(21st century note: Believing in the way of Jesus in no way discounts the ways of other religions. Believing in the way of Jesus means simply that this story, this language, this filter through which we view the world is the way we have chosen to follow. As followers of Jesus, we journey alongside our neighbors who follow other ways–the ways of Judaism, Islam, Buddhism, Hinduism, Baha’i… All of us seeking a common goal—to repair the world.)
So, according to the Gospel writer, “everyone who believes in the Chosen One has eternal life. Yes, God so loved the world”–God so wanted to act the world into wellbeing– “that God gave the Only Begotten One, that whoever believes may not die, but have eternal life.”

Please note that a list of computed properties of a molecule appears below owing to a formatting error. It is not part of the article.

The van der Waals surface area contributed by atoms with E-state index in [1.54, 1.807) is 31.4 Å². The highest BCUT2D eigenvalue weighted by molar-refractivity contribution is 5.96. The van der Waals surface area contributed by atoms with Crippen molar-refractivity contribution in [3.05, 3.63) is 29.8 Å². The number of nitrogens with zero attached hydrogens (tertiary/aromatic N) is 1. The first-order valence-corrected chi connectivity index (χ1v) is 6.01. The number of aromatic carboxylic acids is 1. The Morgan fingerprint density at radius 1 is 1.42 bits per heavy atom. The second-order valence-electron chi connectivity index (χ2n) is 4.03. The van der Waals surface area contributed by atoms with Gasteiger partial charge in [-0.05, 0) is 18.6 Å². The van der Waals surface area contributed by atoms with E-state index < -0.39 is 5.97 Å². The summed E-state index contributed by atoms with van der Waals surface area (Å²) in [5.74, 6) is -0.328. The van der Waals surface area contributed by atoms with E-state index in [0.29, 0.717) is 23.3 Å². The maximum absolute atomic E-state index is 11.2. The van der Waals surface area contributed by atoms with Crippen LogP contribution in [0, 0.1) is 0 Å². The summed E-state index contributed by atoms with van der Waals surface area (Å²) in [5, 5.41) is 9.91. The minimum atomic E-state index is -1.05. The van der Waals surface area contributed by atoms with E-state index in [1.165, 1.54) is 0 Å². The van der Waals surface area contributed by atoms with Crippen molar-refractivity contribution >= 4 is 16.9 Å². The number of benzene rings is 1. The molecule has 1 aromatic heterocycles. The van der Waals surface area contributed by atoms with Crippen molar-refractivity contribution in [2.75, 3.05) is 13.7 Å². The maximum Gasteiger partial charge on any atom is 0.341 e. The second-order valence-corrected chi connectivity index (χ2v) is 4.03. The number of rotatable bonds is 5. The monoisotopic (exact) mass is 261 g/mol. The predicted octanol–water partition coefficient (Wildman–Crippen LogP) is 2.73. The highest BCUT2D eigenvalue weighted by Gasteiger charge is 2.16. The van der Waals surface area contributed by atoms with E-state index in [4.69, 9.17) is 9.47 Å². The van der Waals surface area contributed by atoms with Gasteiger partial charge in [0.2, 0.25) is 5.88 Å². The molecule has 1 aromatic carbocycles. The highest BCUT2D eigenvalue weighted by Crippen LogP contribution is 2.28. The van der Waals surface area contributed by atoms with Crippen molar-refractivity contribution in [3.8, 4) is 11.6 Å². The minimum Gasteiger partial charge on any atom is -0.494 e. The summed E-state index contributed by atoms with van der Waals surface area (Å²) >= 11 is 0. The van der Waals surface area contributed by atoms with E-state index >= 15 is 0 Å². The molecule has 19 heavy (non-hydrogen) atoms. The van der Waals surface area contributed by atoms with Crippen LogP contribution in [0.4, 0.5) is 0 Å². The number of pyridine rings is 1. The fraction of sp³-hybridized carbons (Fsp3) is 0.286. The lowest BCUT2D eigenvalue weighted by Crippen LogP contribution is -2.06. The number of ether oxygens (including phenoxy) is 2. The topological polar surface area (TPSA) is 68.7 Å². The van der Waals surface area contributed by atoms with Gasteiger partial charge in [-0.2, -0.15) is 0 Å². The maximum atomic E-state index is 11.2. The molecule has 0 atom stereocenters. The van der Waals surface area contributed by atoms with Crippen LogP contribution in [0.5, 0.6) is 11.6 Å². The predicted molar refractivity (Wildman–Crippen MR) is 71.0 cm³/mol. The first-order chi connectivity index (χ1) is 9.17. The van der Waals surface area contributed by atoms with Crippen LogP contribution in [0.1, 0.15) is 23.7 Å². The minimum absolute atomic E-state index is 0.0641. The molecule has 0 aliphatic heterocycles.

Do we need another shiver break? 🙂 A big part of the evangelical message is “get saved” while you’re alive so you don’t go to hell when you die. Some parts of the New Testament might be interpreted that way…but none of those parts are in the Gospel of John. The writer of John doesn’t so much see salvation in terms of what happens after we die as something that happens in and affects the here-and-now. If we believe Jesus is the best picture we have of God’s fierce hopes for the world, eternal life–any life–already has begun.
Another word in this passage that sends a shiver up the spine is “judgment.” (Shiver) For the longest time, I didn’t like the word judgment. It always sounded so…judgy, you know? It also evoked images of hellfire and brimstone and all that.